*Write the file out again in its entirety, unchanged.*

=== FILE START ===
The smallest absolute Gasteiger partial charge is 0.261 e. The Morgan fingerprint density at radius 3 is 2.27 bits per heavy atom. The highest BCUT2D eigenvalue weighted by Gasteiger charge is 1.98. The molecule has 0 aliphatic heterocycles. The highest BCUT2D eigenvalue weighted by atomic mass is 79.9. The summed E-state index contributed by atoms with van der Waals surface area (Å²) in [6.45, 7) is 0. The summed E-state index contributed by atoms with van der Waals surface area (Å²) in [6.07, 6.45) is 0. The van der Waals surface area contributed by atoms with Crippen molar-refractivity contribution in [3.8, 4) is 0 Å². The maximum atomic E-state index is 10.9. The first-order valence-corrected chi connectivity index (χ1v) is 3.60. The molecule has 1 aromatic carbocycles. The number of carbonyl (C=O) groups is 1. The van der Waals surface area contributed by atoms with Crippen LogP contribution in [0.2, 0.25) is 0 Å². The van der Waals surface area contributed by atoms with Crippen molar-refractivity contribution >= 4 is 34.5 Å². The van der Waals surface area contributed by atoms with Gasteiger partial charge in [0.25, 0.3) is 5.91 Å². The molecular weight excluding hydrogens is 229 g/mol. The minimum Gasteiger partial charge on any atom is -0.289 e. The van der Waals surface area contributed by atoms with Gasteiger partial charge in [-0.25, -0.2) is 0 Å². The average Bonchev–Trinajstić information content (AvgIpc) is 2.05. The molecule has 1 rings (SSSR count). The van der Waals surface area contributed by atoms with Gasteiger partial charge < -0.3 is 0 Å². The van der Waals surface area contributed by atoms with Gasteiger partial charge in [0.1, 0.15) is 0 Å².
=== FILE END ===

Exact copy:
The smallest absolute Gasteiger partial charge is 0.261 e. The Morgan fingerprint density at radius 3 is 2.27 bits per heavy atom. The highest BCUT2D eigenvalue weighted by Gasteiger charge is 1.98. The molecule has 0 aliphatic heterocycles. The highest BCUT2D eigenvalue weighted by atomic mass is 79.9. The summed E-state index contributed by atoms with van der Waals surface area (Å²) in [6.45, 7) is 0. The summed E-state index contributed by atoms with van der Waals surface area (Å²) in [6.07, 6.45) is 0. The van der Waals surface area contributed by atoms with Crippen molar-refractivity contribution in [3.8, 4) is 0 Å². The maximum atomic E-state index is 10.9. The first-order valence-corrected chi connectivity index (χ1v) is 3.60. The molecule has 1 aromatic carbocycles. The number of carbonyl (C=O) groups is 1. The van der Waals surface area contributed by atoms with Crippen LogP contribution in [0.2, 0.25) is 0 Å². The van der Waals surface area contributed by atoms with Crippen molar-refractivity contribution >= 4 is 34.5 Å². The van der Waals surface area contributed by atoms with Gasteiger partial charge in [0.25, 0.3) is 5.91 Å². The molecular weight excluding hydrogens is 229 g/mol. The minimum Gasteiger partial charge on any atom is -0.289 e. The van der Waals surface area contributed by atoms with Gasteiger partial charge in [-0.25, -0.2) is 0 Å². The average Bonchev–Trinajstić information content (AvgIpc) is 2.05. The molecule has 1 rings (SSSR count). The van der Waals surface area contributed by atoms with Gasteiger partial charge < -0.3 is 0 Å². The van der Waals surface area contributed by atoms with Gasteiger partial charge in [0.1, 0.15) is 0 Å².